What to do with Garbage and How to Compost After a SHTF Crisis
Take a minute and imagine what a city might look like while recovering from a major crisis. You don’t have to image too hard. Just look at some images of places after hurricane Katrina, super storm Sandy, any other major natural disaster.
There is trash and waste literally everywhere. Any time you find waste or trash you will find bacteria, viruses and pests like rats, bats, and even fleas.
Why not gather any plant material, left over food, and animal waste and use it to create compost to start homesteading? This kills two birds with one stone. First off you are cleaning up the area and secondly you are creating some great fertilizer to start growing your own food.
Survivopedia has some great tips on handling more of the trash and what to do with it:
One of the most immediate solutions you might think of would be to burn solid waste and garbage materials. On a small scale, burning refuse can be a suitable method of disposal, especially for excess wood, paper products, and other plant materials. Unfortunately, burning more toxic materials such as plastics, oils, industrial chemicals, and so on is not such a good idea, nor is it always possible.
If you have the space, burying solid wastes that you cannot otherwise dispose of may be an option. You’d still want to be careful about what you buried, especially in terms of harmful liquids or potent chemicals, but burial is a viable option for many solid wastes. Burial is also the option of choice for disposing of human waste, as in the case of an outhouse or latrine. Unless you have a septic system that you’re able to maintain, you’ll likely need an outhouse.
Another thing to consider is that in a post-SHTF scenario you probably won’t be throwing out nearly as much as you imagine. Aside from some various packaging materials from whatever preps you already have, such as food, barter items, etc., you’re unlikely to have much trash. Metal and glassware can be sanitized and reused, or melted and used for new materials. Even if you can’t melt and recast such materials yourself, it’s quite likely that someone within the community will be able to and that such materials will be tradable and have some value.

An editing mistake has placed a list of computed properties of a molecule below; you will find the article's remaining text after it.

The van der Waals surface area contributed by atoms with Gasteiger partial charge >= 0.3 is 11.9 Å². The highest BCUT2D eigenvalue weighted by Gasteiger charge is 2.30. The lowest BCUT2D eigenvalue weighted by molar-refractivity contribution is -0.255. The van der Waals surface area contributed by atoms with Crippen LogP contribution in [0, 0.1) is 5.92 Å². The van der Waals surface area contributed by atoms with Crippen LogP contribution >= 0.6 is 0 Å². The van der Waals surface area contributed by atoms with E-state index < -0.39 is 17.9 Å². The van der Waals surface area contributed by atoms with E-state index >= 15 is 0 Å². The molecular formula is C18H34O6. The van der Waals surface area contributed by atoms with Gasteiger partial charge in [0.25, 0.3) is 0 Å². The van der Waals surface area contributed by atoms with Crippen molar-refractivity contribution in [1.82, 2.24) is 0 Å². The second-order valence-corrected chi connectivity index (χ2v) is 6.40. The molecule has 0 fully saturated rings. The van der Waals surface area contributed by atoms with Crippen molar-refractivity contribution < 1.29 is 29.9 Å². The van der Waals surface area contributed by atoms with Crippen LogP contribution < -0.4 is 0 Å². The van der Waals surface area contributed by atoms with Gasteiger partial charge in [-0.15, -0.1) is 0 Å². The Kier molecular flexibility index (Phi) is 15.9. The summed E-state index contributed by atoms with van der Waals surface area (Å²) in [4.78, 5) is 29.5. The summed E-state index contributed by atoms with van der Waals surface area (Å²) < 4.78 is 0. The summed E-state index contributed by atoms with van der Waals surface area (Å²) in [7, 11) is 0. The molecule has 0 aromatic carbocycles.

Unfortunately, an urban area is liable to be something of a cesspool when it comes to trash and how various waste is handled, especially during the first few weeks or months after a disaster. Depending on how people choose to act, the streets are likely to be contaminated with trash, refuse and sewage. In other words, it will be hugely unsanitary. Your best bet will be to maintain a sanitary perimeter around your property, or home, to the best of your ability.
Protection from Sewer Overflow
When the sewers get backed up and stop functioning, you might be surprised to find contaminated sewer waste flowing up through your shower and bath drains, through your toilets and even through your sinks. You can protect your home from this sort of contamination by having a sewer non-return valve installed on your sewer line. A sewer non-return valve is also highly recommended for anyone who lives in a flood-prone area.
Disposing of the Dead
This is not a nice topic to cover, but considering that we’re discussing a serious post-SHTF type of scenario, it seems prudent to mention how to handle the dead in such a situation. Hopefully you’ll never actually have to dispose of a dead body, or bodies, but the likelihood exists following a serious disaster or collapse of society. In the event of societal breakdown or collapse, the number of dead can be expected to steadily increase for a while as people die of starvation, dehydration, and both chronic and acute diseases.